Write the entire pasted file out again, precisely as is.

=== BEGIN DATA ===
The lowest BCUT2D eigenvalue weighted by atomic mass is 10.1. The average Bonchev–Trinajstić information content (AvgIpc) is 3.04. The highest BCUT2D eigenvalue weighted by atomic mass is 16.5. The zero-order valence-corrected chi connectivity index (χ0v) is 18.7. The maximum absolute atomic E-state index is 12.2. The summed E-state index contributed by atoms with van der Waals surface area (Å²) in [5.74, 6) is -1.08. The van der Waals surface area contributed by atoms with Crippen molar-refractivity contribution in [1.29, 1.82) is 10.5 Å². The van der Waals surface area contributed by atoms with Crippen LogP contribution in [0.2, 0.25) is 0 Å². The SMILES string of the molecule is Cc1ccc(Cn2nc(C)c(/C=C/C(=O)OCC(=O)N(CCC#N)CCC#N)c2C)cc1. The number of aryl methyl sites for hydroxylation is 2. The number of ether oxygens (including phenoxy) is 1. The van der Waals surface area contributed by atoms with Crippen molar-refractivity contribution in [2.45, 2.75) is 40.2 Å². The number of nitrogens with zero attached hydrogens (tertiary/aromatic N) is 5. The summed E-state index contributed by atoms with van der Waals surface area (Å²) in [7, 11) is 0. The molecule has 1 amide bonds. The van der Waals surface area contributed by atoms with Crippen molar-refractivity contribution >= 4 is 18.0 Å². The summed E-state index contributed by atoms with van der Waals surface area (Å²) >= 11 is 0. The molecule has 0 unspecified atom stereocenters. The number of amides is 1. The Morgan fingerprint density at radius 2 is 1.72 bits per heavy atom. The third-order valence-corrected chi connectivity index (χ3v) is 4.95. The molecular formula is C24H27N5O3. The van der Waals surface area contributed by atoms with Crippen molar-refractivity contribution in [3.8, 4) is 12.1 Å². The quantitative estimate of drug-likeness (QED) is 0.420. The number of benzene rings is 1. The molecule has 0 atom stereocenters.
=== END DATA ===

The lowest BCUT2D eigenvalue weighted by atomic mass is 10.1. The average Bonchev–Trinajstić information content (AvgIpc) is 3.04. The highest BCUT2D eigenvalue weighted by atomic mass is 16.5. The zero-order valence-corrected chi connectivity index (χ0v) is 18.7. The maximum absolute atomic E-state index is 12.2. The summed E-state index contributed by atoms with van der Waals surface area (Å²) in [5.74, 6) is -1.08. The van der Waals surface area contributed by atoms with Crippen molar-refractivity contribution in [1.29, 1.82) is 10.5 Å². The van der Waals surface area contributed by atoms with Crippen LogP contribution in [0.2, 0.25) is 0 Å². The SMILES string of the molecule is Cc1ccc(Cn2nc(C)c(/C=C/C(=O)OCC(=O)N(CCC#N)CCC#N)c2C)cc1. The number of aryl methyl sites for hydroxylation is 2. The number of ether oxygens (including phenoxy) is 1. The van der Waals surface area contributed by atoms with Crippen molar-refractivity contribution in [2.45, 2.75) is 40.2 Å². The number of nitrogens with zero attached hydrogens (tertiary/aromatic N) is 5. The summed E-state index contributed by atoms with van der Waals surface area (Å²) in [7, 11) is 0. The molecule has 1 amide bonds. The van der Waals surface area contributed by atoms with Crippen molar-refractivity contribution >= 4 is 18.0 Å². The summed E-state index contributed by atoms with van der Waals surface area (Å²) >= 11 is 0. The molecule has 0 unspecified atom stereocenters. The number of amides is 1. The Morgan fingerprint density at radius 2 is 1.72 bits per heavy atom. The third-order valence-corrected chi connectivity index (χ3v) is 4.95. The molecular formula is C24H27N5O3. The van der Waals surface area contributed by atoms with Crippen molar-refractivity contribution in [3.8, 4) is 12.1 Å². The quantitative estimate of drug-likeness (QED) is 0.420. The number of benzene rings is 1. The molecule has 0 atom stereocenters.